Don't be fooled by the stall's name – Tiong Bahru Yi Sheng Fried Hokkien Prawn Mee has been housed in Jalan Bukit Merah’s ABC Food Centre since 1993 and there’s still a relentless queue snaking around the shop ’til the late hours of the night, when loyal customers clear up the final few plates of this carby delight.
It’s hard to pass up a comforting serving of Hokkien mee lovingly prepared by owner Toh Seng Wang, who has been dishing out his wildly popular prawn noodles for over 40 years. It’s an absolute treat to witness the 68-year-old – who’s as strong as an ox – raising his ladle high up in the air, showering the noodles with stock and working up a storm with his giant wok. His noodles are doused in a prawn stock that is painstakingly prepared every day, paired with pre-peeled juicy prawns and sotong. When he pops that huge wooden lid open – another sign that this place is legit – it won’t be long until you are greeted with piping hot noodles steeped in a rich crustacean sauce (and history).
Yi Sheng’s humble beginnings date back to the 1950s, when Toh’s father would roll out the hearty dish in a pushcart along the streets of Tiong Bahru. The recipe was passed down to his son in the 80s and now Toh says: “I will never leave (this craft), I will fry until I can’t fry any more.” And don’t be afraid to ask for an extra serving of sambal. Trust us – it’s that tasty.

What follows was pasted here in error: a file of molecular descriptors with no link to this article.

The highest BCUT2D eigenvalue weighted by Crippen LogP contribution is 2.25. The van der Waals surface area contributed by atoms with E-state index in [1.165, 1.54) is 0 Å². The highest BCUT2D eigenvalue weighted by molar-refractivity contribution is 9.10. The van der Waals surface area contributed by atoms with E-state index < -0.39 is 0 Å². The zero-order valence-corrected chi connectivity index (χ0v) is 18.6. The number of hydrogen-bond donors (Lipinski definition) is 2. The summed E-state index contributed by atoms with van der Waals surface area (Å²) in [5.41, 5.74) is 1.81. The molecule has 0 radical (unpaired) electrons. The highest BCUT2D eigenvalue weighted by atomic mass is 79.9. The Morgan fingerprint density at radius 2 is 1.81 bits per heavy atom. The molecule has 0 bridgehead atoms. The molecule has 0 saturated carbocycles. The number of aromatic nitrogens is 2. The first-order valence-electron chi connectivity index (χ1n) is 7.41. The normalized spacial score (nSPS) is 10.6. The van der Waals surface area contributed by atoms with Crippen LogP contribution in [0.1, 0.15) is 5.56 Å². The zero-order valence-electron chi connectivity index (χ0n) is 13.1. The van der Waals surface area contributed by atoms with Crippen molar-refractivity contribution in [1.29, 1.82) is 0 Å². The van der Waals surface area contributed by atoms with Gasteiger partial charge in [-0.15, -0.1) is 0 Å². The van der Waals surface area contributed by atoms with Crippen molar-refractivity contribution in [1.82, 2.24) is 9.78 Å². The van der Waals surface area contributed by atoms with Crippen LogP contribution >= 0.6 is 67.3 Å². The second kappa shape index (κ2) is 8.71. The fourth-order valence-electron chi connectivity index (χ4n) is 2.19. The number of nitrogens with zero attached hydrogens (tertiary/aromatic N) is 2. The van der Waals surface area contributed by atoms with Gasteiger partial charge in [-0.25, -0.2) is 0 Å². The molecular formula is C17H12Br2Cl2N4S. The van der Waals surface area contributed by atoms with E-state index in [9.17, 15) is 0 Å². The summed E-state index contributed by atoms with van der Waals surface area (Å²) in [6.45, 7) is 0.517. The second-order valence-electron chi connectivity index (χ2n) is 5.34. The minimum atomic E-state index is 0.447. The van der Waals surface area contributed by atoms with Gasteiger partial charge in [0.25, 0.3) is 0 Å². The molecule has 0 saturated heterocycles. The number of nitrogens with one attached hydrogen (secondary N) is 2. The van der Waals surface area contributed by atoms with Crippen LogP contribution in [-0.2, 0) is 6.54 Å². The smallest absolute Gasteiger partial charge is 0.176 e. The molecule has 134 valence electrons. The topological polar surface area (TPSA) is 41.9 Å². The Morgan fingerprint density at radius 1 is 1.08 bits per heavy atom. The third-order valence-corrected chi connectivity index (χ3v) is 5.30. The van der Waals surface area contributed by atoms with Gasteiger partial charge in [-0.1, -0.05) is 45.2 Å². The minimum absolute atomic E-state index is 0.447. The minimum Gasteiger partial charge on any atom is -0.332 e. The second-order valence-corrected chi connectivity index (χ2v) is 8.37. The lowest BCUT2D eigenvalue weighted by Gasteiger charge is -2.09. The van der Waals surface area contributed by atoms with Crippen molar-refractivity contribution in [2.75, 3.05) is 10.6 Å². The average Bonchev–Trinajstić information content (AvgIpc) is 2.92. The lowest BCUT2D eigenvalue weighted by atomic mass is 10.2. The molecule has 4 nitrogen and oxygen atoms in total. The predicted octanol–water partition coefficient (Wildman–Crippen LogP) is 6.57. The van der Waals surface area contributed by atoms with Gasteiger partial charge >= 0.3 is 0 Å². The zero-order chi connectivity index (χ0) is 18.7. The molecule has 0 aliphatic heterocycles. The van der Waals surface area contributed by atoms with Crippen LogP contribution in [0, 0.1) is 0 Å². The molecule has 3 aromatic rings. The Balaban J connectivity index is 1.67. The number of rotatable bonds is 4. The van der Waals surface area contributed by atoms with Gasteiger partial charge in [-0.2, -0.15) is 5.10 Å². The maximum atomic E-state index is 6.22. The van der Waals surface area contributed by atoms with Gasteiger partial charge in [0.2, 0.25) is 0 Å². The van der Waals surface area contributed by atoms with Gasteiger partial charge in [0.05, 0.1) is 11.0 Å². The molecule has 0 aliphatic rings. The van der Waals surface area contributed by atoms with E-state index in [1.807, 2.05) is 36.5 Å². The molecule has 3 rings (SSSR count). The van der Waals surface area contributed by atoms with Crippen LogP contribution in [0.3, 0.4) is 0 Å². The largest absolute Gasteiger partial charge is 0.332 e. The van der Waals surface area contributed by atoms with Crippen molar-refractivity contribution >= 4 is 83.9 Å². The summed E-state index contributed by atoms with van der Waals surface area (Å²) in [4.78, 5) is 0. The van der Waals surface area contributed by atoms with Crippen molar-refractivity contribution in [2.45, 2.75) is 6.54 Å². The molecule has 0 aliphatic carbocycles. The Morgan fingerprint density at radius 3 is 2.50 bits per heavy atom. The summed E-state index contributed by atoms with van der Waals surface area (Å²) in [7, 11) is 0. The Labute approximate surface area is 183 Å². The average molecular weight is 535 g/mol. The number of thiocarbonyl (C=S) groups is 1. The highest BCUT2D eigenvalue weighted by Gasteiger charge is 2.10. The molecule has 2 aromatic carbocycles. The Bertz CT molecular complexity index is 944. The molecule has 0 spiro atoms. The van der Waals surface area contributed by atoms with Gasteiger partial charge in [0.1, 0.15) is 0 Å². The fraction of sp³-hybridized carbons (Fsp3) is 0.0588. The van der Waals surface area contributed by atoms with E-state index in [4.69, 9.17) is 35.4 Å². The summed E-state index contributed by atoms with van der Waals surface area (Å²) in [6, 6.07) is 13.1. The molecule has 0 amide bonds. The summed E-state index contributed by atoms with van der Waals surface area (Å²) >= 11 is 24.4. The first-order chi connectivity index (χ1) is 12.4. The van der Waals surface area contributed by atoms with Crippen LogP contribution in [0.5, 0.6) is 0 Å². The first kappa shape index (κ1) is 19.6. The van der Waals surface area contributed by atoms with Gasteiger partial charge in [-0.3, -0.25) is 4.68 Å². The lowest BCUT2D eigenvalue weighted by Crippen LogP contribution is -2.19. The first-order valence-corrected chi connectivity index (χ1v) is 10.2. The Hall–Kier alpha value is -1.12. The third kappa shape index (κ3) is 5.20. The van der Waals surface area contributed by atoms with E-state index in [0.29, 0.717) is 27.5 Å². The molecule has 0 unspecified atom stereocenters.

Quite the traditionalist, Toh follows his father’s recipe to a tee, only making slight changes over the years to suit his customers’ preferences. Each plate of robust goodness goes for $4, $5 or $6.
When asked how he bears to stand for such long hours cooking each day, Toh says: “Aiyah! It’s just four or five hours! Once I enter the kitchen around 3pm, I don’t leave until we close.” Sadly, on the topic of finding a successor, Toh reveals there’ll be no third generation: “I can’t find someone to take over. For now, I will do as much as I possibly can until I can’t do this any more.”
3 Questions with Toh Seng Wang from Tiong Bahru Yi Sheng Fried Hokkien Prawn Mee
1.What is the most fulfilling aspect of being a hawker for over 40 years?
To have people’s support. If everyone finishes the food, we’ll have a sense of fulfilment. It proves that what we fry caters to their taste.
2. What are the most difficult elements of cooking Hokkien mee?
You have to manage the oil well. The heat must also be well controlled. You only figure out how much oil to use with experience. It’s not simple, it’s a craft.
3. What advice would you give to youngsters who want to start hawker businesses?
You have to use your smarts to think and do. It’s not like learning to write, when I hold your hand and ask you to learn. Recipes are best passed on by someone teaching you in real time. My father told me not to put in too much oil, so I listened carefully and improved. It's only when you accumulate experiences that you truly learn something. Some customers tell me the noodles are too oily or salty. You must accept, ponder on the mistakes and improve.